Pop culture obsessives writing for the pop culture obsessed.
Pop culture obsessives writing for the pop culture obsessed.

Rosanna Arquette

Illustration for article titled Rosanna Arquette

The actress: The phrase “show business is in my blood” is a bit of a cliché, but it certainly applies to actress Rosanna Arquette, whose grandfather (Cliff), father (Lewis), and siblings (Patricia, David, Alexis, and Richmond) have all worked in Hollywood in various capacities. Although she started in theater and slowly built a foothold on television, earning an Emmy nod for her work in the 1982 TV movie The Executioner’s Song, the majority of Arquette’s career has been in film, where she made her mark with such classic films as After Hours, Desperately Seeking Susan, and Pulp Fiction, which is newly out on Blu-ray.


Pulp Fiction (1994)—“Jody”
Rosanna Arquette: Quentin [Tarantino] called me and invited me to go to coffee with him at Swingers, I remember. I think people were talking about me, my agents or somebody, so I had heard about this film. But I had known about Quentin because of his writing. He had a film that… before it became Natural Born Killers, it was called Mickey And Mallory. It was one of the best screenplays I’d ever read in my life, and I wanted to do it. And there was talk of it, but I read the screenplay years before it was actually made by Oliver Stone. I wanted to do that movie so bad! [Laughs.] So there was a point where people were talking to me about doing it, so that’s how I discovered his writing. And my sister [Patricia Arquette] did True Romance. I just remember him wanting to go and have coffee. So we went to Swingers and had a meal at the counter and talked. And I got to play Jody. So that was neat.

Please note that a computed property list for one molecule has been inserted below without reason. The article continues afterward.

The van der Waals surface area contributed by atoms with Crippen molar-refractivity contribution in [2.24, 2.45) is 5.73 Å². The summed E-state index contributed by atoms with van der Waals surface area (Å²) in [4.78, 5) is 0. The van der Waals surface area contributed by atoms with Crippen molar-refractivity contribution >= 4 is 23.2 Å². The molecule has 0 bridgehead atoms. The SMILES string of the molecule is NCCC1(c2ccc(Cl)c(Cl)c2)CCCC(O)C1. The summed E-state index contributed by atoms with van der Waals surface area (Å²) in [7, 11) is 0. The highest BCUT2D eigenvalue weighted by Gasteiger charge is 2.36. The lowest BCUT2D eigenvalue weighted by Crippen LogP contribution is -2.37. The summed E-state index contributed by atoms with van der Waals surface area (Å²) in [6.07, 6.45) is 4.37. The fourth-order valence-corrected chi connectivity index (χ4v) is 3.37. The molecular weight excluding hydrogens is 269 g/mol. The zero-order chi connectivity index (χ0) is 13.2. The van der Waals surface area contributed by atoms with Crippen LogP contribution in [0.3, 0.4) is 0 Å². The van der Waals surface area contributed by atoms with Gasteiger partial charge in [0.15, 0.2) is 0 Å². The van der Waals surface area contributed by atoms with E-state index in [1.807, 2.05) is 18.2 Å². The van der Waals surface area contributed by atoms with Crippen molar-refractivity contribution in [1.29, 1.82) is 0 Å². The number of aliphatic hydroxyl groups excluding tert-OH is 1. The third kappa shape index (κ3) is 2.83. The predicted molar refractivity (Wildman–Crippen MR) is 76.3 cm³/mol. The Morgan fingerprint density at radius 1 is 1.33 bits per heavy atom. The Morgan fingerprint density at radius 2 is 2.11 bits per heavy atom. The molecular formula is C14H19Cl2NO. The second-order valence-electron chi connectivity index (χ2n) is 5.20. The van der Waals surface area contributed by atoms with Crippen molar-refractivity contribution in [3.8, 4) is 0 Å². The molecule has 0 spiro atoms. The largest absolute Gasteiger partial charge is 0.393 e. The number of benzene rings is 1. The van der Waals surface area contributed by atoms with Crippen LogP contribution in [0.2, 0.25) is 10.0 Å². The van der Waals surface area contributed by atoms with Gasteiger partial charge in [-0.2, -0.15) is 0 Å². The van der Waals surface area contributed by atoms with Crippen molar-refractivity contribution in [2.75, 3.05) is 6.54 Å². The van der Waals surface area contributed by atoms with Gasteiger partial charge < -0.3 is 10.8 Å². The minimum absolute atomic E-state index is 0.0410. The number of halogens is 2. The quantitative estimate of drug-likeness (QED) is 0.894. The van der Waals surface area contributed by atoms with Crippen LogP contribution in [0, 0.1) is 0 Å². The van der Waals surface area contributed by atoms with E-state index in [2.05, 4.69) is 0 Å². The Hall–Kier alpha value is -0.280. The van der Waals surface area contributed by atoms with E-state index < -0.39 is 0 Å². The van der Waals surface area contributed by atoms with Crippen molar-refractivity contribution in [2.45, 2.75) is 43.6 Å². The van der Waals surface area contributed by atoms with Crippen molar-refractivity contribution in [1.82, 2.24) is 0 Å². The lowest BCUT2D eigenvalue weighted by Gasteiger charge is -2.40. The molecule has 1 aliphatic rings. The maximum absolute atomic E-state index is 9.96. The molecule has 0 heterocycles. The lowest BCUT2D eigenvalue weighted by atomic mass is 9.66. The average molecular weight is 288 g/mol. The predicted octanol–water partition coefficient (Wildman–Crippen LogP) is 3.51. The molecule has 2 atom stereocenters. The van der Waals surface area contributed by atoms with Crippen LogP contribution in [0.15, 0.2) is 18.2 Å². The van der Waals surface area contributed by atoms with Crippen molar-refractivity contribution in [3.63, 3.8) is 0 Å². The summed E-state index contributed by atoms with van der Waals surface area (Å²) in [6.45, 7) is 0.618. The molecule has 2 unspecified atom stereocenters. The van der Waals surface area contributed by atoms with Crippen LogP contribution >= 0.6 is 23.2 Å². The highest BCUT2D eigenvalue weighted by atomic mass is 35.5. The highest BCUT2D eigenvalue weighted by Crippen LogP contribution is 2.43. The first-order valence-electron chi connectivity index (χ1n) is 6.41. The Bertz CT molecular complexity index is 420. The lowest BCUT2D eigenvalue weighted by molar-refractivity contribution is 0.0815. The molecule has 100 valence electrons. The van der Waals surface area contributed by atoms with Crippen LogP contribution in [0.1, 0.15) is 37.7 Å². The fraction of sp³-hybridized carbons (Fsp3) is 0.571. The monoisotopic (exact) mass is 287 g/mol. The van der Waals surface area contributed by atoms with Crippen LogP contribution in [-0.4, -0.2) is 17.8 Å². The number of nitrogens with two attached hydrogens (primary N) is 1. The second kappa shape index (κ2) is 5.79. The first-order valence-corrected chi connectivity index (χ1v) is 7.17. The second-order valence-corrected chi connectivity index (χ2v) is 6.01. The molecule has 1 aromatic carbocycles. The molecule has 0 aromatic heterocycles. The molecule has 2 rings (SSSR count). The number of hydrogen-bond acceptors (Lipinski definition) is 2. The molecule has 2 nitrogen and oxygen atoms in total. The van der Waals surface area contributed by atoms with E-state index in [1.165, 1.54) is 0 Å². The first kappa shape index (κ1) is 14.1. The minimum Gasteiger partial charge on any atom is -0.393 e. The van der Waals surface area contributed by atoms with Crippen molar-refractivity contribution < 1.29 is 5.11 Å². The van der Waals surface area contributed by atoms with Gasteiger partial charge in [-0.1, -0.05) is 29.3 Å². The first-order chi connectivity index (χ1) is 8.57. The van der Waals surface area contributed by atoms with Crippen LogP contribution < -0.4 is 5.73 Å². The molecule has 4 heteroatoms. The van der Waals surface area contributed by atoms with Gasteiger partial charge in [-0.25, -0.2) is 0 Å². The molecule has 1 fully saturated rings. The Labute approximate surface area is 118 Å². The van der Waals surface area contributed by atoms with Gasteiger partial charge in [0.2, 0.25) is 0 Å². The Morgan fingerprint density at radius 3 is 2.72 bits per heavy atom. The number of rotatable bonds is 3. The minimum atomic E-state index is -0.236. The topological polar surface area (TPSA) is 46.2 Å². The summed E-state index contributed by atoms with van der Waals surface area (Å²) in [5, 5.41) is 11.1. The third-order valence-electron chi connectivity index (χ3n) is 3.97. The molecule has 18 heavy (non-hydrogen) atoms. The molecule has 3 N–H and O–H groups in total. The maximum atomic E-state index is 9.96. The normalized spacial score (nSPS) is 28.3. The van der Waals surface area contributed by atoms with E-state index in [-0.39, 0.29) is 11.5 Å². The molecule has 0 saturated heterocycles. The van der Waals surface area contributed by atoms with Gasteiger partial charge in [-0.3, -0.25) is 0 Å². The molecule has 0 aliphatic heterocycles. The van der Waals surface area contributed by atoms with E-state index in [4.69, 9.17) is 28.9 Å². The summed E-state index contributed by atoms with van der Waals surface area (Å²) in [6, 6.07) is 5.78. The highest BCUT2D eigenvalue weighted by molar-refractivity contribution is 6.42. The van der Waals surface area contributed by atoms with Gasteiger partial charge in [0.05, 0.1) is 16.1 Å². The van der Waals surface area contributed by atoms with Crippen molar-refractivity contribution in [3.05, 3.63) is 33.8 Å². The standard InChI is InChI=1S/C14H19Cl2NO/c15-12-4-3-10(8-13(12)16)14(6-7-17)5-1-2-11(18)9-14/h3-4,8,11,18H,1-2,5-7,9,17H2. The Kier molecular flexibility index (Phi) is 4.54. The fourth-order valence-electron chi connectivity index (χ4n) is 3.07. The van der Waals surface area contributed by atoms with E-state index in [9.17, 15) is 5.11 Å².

AVC: Your scene might be one of the darkest slapstick scenes in recent film history.


RA: [Laughs.] I know! It is, right? I love to see the humor in things, so for me, it was really fun and effortless. I do have a dark sense of humor anyway, so that was fun to do that. He’s a master director and writer, but what he was able to do and how he’s become that is because he puts together his cast and he rehearses like it’s a play. We had all of this rehearsal time, so you could work things out and discover and play.

The Dark Secret Of Harvest Home (1978)—“Kate Constantine”

RA: Oh, with Bette Davis! I remember a day where a camera broke. We were in Ohio, and it was hot. The heat was really hellacious. And she kind of grabbed me, gave me a hug, and sat me on her lap, and said, “This is Hell. And just remember, you cannot have a career and a relationship. It will never work.” And it haunted me all my life! And you know what? God, she was right! [Laughs.] Well, that’s not true. Some people do it. But I just remember her telling me this, and I was, like, “Really? Is that the truth?” And, you know, The Red Shoes was always such an influence on my life, and I opened my documentary, Searching For Debra Winger, with that: a woman who has to choose between her art and her love, but she can’t make that choice, so she kills herself. It was very haunting, her saying that to me.


Searching For Debra Winger (2002)—“Herself”